Professor Habibe Burcu Baba
TA Shawn Newman
1 February 2016
Analyzing Gender in the Victoria’s Secret Fashion Show
Every year, the Victoria’s Secret Fashion Show is one of the most widely viewed programs in the world on television. Models dress in elaborate lingerie and perform in the fashion show in promotion of the Victoria’s Secret Company’s clothing line. According to the company, the women performing in the fashion show are considered to emulate properties of the “ideal female”, which results in the show providing an unhealthy body image for women and portrays unrealistic expectations for women to look a certain way (Andrews 3). The show’s models show a outright lack of diversity in body types amongst the women, and implies to the women of the wider population that you’re supposed to be extremely skinny and have large breasts and butts, which, evidently, is not a reality for all women to share. Unfortunately in society, there have been ideologies fashioned surrounding the fact that in order to be normal you must be beautiful (Lennard 263). These are the kinds of sets of standards we see portrayed from the annual events of the VSFS, which are often easily integrated into society. The Victoria’s Secret Fashion Show depicts the various ways in which women are objectified and are exposed to unrealistic body standards, ultimately revealing how many forms of popular culture and media can negatively influence the female body image.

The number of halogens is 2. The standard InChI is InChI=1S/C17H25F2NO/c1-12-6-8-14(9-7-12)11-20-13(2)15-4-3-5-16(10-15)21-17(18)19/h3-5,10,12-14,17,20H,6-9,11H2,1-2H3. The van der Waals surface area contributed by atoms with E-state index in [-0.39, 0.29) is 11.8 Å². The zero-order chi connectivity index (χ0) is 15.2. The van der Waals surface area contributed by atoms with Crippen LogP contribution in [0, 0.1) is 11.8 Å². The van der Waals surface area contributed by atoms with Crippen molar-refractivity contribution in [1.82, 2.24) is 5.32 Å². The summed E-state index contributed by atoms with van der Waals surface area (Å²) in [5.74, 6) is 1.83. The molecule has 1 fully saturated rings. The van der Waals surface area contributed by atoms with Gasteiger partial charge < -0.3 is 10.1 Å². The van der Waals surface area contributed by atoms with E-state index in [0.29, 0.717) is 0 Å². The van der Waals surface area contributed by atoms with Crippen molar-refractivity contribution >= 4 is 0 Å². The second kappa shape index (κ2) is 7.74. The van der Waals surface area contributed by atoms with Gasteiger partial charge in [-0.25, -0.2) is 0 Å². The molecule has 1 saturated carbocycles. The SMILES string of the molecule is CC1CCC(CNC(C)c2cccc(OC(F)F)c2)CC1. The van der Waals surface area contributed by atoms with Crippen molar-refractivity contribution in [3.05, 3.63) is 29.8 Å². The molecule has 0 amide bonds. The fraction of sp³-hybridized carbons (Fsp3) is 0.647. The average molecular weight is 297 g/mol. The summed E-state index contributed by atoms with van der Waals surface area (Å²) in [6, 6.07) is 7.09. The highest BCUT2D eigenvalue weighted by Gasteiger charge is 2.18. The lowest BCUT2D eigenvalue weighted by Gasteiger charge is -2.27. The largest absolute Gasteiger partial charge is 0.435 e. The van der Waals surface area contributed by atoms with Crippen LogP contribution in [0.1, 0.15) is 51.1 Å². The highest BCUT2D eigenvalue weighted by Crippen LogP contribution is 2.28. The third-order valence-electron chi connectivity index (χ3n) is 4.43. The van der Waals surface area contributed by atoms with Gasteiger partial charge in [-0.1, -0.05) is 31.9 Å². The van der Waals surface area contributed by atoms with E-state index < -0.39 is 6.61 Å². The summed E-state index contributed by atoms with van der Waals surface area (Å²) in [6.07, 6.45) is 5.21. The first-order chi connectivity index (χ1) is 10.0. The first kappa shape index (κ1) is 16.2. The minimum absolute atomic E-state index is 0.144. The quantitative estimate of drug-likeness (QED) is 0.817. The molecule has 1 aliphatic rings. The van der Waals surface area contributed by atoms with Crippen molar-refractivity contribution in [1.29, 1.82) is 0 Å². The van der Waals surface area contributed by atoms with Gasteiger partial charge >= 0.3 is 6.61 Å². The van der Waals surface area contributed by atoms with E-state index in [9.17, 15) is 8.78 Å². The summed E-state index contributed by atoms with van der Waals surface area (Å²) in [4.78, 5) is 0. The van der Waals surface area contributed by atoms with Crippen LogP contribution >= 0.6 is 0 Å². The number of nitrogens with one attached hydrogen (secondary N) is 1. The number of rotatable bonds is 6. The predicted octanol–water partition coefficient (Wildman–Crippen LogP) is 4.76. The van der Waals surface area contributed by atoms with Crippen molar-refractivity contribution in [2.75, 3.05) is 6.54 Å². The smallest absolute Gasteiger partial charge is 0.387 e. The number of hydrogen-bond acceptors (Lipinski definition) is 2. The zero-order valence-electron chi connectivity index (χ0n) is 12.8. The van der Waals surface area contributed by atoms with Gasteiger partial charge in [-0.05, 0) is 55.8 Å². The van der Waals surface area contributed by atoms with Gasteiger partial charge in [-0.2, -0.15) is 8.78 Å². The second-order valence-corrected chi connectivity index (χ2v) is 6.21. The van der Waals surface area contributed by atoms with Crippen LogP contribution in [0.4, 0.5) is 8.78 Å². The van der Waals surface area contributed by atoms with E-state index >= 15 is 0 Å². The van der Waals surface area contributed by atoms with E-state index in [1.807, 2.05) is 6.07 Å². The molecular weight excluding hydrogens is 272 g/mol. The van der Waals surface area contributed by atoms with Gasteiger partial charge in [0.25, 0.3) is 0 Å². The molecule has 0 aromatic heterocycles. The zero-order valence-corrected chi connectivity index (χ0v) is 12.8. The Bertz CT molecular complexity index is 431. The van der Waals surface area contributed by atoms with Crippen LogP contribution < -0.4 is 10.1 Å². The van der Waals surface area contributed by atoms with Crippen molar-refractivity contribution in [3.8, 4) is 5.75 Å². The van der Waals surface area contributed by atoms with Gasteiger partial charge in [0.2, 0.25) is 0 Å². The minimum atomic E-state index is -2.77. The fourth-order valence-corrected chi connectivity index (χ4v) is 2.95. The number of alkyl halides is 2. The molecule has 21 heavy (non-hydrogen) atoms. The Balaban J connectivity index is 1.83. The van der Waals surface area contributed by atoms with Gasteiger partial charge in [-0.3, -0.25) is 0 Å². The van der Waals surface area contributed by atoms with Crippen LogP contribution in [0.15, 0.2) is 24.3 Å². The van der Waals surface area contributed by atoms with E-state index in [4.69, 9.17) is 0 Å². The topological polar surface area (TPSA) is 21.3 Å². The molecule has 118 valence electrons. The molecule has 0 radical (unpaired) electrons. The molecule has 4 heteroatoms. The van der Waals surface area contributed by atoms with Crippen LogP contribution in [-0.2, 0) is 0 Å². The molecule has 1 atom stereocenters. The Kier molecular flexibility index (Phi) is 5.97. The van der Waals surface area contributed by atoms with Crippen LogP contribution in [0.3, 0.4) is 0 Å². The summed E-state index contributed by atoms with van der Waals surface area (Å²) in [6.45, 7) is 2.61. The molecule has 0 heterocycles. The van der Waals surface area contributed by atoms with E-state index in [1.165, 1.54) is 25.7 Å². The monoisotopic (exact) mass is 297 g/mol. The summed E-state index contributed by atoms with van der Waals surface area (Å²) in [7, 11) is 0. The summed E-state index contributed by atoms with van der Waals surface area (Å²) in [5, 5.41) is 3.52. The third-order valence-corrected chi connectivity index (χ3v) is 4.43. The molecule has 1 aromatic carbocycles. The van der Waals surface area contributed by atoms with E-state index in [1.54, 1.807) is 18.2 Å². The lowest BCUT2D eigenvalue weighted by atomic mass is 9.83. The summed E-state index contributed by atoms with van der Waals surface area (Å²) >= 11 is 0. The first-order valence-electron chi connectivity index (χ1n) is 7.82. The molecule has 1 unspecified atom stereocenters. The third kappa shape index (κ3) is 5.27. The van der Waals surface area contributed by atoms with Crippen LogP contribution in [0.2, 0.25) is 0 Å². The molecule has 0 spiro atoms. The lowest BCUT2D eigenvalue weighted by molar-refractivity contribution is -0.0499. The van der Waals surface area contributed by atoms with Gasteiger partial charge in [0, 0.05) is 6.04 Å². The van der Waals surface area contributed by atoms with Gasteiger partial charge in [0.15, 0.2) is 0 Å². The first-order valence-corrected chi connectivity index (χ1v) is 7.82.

There is no arguing that the VSFS and the media that surrounds it provide high expectations for women to look like the models that participate in the event. Andrews stated that the brand has continued to idolize thinness, and shows no sign of altercating their standards of size in order to reflect the majority of American women (2). These standards demonstrate their point that only one kind of body type is worth honoring. Many audience members are adolescent girls, who are quite arguably a rather impressionable demographic. Seeing the bodies of these models on TV makes many women feel like they have to achieve a similar feat for acceptance. The sordid reality is, most of the models’ bodies are near impossible to achieve and only function to create body issues and self-confidence issues (Tam 1). In addition to the influences from the various forms of popular culture, women are often already expected to obtain a body that measures up to the standards set in life (Milestone and Meyer 88). Particularly in the lives of teenage girls, body image is a substantial issue. It is already a concern amongst women in society without the negative influences from the fashion show, so Victoria’s Secret merely fuels the fire. Women see these famous, skinny models with large breasts and big butts and they tell themselves that they have to achieve those looks or else no one will consider them to be beautiful. Not only are women influenced to think they have to be skinny and beautiful, but their “marks of history such as scarring and impairments are now expected to be surgically erased to produce an unmarked body”(Lennard 263). The women in the VSFS show no signs of scarring, blemishes, or any form of deficiency, once again imposing to the audience the standards that they set.